It’s a question that’s on many parents’ minds as they send their children off to school: When will elementary school-aged children in B.C. be eligible for COVID-19 vaccines?
The answer? It could be as early as Halloween — but it could also be more like Christmas.
“It may be as early as the end of October, is what we’re hearing, but it may take more time than that,” provincial health officer Dr. Bonnie Henry said at a briefing Oct. 1. “I am really hopeful we will have vaccination for the five-to-11 age group before the end of this calendar year, and hopefully as early as the end of October.”
According to Pfizer’s plan, five- to 11-year-olds would receive one-third the dose of the adult/teen vaccine.
Henry noted it’s also likely to be reformulated to be fridge-stable, rather than requiring special low-temperature freezing as it currently does – a change she said would be “great news” for getting it out to children.
“That makes it a whole lot easier to distribute,” she said.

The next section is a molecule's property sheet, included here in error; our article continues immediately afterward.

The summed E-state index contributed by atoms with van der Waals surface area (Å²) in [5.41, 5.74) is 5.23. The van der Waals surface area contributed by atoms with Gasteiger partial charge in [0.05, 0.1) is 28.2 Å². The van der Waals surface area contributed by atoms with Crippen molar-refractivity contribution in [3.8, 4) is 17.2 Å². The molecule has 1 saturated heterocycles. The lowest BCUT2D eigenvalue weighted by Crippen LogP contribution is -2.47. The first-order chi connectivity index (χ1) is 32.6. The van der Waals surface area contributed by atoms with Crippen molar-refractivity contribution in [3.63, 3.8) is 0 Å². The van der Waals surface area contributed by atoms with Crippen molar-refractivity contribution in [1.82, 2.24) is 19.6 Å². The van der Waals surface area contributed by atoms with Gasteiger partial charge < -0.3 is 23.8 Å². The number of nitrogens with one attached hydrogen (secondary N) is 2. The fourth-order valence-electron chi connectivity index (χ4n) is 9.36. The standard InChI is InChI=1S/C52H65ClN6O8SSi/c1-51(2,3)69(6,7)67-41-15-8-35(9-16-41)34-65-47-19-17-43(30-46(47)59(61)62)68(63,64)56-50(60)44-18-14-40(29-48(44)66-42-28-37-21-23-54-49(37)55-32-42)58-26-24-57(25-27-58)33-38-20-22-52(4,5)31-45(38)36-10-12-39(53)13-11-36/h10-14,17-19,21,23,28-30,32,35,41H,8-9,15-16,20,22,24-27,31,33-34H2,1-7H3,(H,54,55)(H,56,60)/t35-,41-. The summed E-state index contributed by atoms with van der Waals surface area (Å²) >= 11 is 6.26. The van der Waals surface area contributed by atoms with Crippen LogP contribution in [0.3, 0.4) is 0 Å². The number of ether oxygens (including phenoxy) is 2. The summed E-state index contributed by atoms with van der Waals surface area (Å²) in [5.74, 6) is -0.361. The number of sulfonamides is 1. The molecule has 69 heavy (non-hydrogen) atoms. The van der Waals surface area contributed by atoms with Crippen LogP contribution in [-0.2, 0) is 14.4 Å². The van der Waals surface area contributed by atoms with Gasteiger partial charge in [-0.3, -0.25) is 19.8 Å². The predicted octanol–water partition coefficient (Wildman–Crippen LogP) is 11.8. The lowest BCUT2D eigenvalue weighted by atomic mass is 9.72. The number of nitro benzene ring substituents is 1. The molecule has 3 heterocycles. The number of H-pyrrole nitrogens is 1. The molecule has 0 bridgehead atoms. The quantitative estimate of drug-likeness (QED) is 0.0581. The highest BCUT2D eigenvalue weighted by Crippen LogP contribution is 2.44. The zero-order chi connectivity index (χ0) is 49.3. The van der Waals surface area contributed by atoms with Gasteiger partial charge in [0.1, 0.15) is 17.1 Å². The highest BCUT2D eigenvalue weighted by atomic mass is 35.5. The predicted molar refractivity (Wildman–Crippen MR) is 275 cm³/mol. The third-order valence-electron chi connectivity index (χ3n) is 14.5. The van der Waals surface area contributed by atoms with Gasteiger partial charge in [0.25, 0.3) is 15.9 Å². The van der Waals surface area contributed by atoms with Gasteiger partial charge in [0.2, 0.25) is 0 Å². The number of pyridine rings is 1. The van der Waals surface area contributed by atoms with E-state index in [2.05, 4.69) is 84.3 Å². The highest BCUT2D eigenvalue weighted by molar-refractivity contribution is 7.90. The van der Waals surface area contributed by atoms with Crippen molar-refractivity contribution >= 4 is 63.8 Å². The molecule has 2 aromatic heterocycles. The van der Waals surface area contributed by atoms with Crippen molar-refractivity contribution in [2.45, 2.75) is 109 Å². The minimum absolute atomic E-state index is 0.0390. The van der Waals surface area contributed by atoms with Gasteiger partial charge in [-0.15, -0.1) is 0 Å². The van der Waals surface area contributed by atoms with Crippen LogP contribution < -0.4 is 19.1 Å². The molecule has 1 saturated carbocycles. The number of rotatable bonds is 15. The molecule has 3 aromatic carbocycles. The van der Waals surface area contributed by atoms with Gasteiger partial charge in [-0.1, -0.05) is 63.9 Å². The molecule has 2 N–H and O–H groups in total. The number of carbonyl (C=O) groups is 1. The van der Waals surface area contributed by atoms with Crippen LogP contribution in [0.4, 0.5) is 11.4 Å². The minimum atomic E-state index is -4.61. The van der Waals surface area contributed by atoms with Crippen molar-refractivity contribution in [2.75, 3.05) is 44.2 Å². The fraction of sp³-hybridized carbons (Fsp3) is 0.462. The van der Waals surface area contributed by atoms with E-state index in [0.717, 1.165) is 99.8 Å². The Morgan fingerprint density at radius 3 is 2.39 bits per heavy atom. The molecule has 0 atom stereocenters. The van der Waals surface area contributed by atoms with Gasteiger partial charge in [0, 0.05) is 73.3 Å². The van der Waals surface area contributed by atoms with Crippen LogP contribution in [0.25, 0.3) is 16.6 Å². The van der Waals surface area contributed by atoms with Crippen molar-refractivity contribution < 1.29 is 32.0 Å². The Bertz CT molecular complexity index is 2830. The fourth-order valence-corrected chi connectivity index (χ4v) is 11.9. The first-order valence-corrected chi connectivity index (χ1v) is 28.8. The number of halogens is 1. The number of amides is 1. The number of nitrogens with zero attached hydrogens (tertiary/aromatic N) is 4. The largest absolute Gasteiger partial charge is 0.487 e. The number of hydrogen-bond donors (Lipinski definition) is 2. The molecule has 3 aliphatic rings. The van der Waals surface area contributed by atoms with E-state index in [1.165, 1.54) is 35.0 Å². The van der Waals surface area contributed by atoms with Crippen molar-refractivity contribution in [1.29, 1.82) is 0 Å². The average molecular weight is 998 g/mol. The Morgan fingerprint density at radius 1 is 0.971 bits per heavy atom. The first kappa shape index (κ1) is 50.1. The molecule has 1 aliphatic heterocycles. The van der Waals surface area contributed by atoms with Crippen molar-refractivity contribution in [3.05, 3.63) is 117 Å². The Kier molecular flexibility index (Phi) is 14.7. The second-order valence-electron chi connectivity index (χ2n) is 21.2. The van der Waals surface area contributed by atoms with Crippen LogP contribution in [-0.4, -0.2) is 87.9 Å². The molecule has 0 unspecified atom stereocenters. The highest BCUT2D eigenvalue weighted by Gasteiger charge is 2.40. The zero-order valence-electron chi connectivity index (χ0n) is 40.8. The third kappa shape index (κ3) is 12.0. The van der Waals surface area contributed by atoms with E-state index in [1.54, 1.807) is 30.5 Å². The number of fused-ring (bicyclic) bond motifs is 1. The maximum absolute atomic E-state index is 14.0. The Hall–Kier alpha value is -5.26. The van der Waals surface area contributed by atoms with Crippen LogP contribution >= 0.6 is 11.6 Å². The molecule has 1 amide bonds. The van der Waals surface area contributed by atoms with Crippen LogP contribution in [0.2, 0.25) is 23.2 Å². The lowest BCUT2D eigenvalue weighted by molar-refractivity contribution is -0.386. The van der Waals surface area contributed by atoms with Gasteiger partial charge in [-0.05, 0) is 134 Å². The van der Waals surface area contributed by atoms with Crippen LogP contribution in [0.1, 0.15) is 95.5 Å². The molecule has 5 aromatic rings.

Henry said that once a data package is submitted to Health Canada, history shows it takes "several weeks" to review the information.
Canadian Press has reported that Pfizer submitted its preliminary data regarding children aged five to 11 to Health Canada on Friday afternoon, which was earlier than expected. Health Canada said it expects the formal filing of the company’s full submission in mid-October.
Pfizer and BioNTech said last week that researchers found the vaccine antibody responses in children were just as strong as those found in teenagers and young adults getting regular-strength doses.
With files from Canadian Press